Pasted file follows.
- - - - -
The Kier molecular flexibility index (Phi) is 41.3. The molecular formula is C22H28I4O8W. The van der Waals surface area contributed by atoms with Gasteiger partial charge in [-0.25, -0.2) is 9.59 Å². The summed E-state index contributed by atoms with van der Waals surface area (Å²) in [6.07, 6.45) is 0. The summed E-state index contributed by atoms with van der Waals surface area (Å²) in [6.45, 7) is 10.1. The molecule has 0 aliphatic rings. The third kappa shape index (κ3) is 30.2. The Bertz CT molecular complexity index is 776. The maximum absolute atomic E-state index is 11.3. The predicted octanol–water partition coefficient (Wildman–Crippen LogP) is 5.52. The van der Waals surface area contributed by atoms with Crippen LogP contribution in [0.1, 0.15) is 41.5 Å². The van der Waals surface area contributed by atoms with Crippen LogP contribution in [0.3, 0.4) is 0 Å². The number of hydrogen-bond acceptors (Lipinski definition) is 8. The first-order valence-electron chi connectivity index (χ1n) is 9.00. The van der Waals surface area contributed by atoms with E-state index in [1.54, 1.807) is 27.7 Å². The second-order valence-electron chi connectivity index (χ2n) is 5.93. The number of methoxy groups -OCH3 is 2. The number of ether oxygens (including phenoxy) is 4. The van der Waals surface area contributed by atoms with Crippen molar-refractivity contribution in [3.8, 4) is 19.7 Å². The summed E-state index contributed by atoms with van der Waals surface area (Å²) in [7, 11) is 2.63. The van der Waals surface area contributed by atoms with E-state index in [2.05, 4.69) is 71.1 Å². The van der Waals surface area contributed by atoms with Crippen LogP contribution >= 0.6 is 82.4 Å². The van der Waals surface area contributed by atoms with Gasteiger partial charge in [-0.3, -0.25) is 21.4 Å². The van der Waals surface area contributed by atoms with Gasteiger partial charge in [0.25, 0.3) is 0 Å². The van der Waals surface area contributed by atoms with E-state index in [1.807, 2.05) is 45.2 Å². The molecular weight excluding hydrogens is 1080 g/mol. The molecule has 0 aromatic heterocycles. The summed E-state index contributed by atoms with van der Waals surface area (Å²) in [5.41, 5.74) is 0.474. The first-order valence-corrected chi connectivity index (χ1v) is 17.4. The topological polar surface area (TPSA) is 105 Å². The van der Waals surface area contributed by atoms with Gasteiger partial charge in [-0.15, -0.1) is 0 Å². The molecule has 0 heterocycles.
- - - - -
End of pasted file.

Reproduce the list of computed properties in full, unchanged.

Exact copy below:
The Kier molecular flexibility index (Phi) is 41.3. The molecular formula is C22H28I4O8W. The van der Waals surface area contributed by atoms with Gasteiger partial charge in [-0.25, -0.2) is 9.59 Å². The summed E-state index contributed by atoms with van der Waals surface area (Å²) in [6.07, 6.45) is 0. The summed E-state index contributed by atoms with van der Waals surface area (Å²) in [6.45, 7) is 10.1. The molecule has 0 aliphatic rings. The third kappa shape index (κ3) is 30.2. The Bertz CT molecular complexity index is 776. The maximum absolute atomic E-state index is 11.3. The predicted octanol–water partition coefficient (Wildman–Crippen LogP) is 5.52. The van der Waals surface area contributed by atoms with Crippen LogP contribution in [0.1, 0.15) is 41.5 Å². The van der Waals surface area contributed by atoms with Crippen LogP contribution in [0.3, 0.4) is 0 Å². The number of hydrogen-bond acceptors (Lipinski definition) is 8. The first-order valence-electron chi connectivity index (χ1n) is 9.00. The van der Waals surface area contributed by atoms with E-state index in [1.54, 1.807) is 27.7 Å². The second-order valence-electron chi connectivity index (χ2n) is 5.93. The number of methoxy groups -OCH3 is 2. The number of ether oxygens (including phenoxy) is 4. The van der Waals surface area contributed by atoms with Crippen molar-refractivity contribution in [3.8, 4) is 19.7 Å². The summed E-state index contributed by atoms with van der Waals surface area (Å²) in [7, 11) is 2.63. The van der Waals surface area contributed by atoms with E-state index in [2.05, 4.69) is 71.1 Å². The van der Waals surface area contributed by atoms with Crippen LogP contribution >= 0.6 is 82.4 Å². The van der Waals surface area contributed by atoms with Gasteiger partial charge in [-0.3, -0.25) is 21.4 Å². The van der Waals surface area contributed by atoms with Gasteiger partial charge in [0.25, 0.3) is 0 Å². The van der Waals surface area contributed by atoms with E-state index in [1.807, 2.05) is 45.2 Å². The molecular weight excluding hydrogens is 1080 g/mol. The molecule has 0 aromatic heterocycles. The summed E-state index contributed by atoms with van der Waals surface area (Å²) in [5.41, 5.74) is 0.474. The first-order valence-corrected chi connectivity index (χ1v) is 17.4. The topological polar surface area (TPSA) is 105 Å². The van der Waals surface area contributed by atoms with Gasteiger partial charge in [-0.15, -0.1) is 0 Å². The molecule has 0 heterocycles.